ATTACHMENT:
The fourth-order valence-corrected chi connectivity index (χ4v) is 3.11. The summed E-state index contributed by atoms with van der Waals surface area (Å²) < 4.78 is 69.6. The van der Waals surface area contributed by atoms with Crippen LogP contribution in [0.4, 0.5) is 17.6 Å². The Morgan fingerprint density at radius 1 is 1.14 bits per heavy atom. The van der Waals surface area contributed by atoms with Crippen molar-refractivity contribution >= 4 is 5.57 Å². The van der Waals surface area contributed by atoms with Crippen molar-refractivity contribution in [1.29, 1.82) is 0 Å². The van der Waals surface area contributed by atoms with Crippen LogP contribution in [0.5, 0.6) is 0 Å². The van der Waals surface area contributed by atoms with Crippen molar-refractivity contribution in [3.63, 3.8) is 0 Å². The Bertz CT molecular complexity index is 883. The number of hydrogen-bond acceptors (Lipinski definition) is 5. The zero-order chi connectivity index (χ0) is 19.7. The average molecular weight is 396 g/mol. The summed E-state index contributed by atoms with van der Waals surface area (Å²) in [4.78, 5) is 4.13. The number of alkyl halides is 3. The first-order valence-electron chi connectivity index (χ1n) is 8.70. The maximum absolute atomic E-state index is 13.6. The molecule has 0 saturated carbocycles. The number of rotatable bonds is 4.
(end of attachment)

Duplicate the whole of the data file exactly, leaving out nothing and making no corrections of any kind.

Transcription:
The fourth-order valence-corrected chi connectivity index (χ4v) is 3.11. The summed E-state index contributed by atoms with van der Waals surface area (Å²) < 4.78 is 69.6. The van der Waals surface area contributed by atoms with Crippen LogP contribution in [0.4, 0.5) is 17.6 Å². The Morgan fingerprint density at radius 1 is 1.14 bits per heavy atom. The van der Waals surface area contributed by atoms with Crippen molar-refractivity contribution >= 4 is 5.57 Å². The van der Waals surface area contributed by atoms with Crippen molar-refractivity contribution in [1.29, 1.82) is 0 Å². The van der Waals surface area contributed by atoms with Crippen LogP contribution in [0.5, 0.6) is 0 Å². The van der Waals surface area contributed by atoms with Crippen molar-refractivity contribution in [3.63, 3.8) is 0 Å². The Bertz CT molecular complexity index is 883. The number of hydrogen-bond acceptors (Lipinski definition) is 5. The zero-order chi connectivity index (χ0) is 19.7. The average molecular weight is 396 g/mol. The summed E-state index contributed by atoms with van der Waals surface area (Å²) in [4.78, 5) is 4.13. The number of alkyl halides is 3. The first-order valence-electron chi connectivity index (χ1n) is 8.70. The maximum absolute atomic E-state index is 13.6. The molecule has 0 saturated carbocycles. The number of rotatable bonds is 4.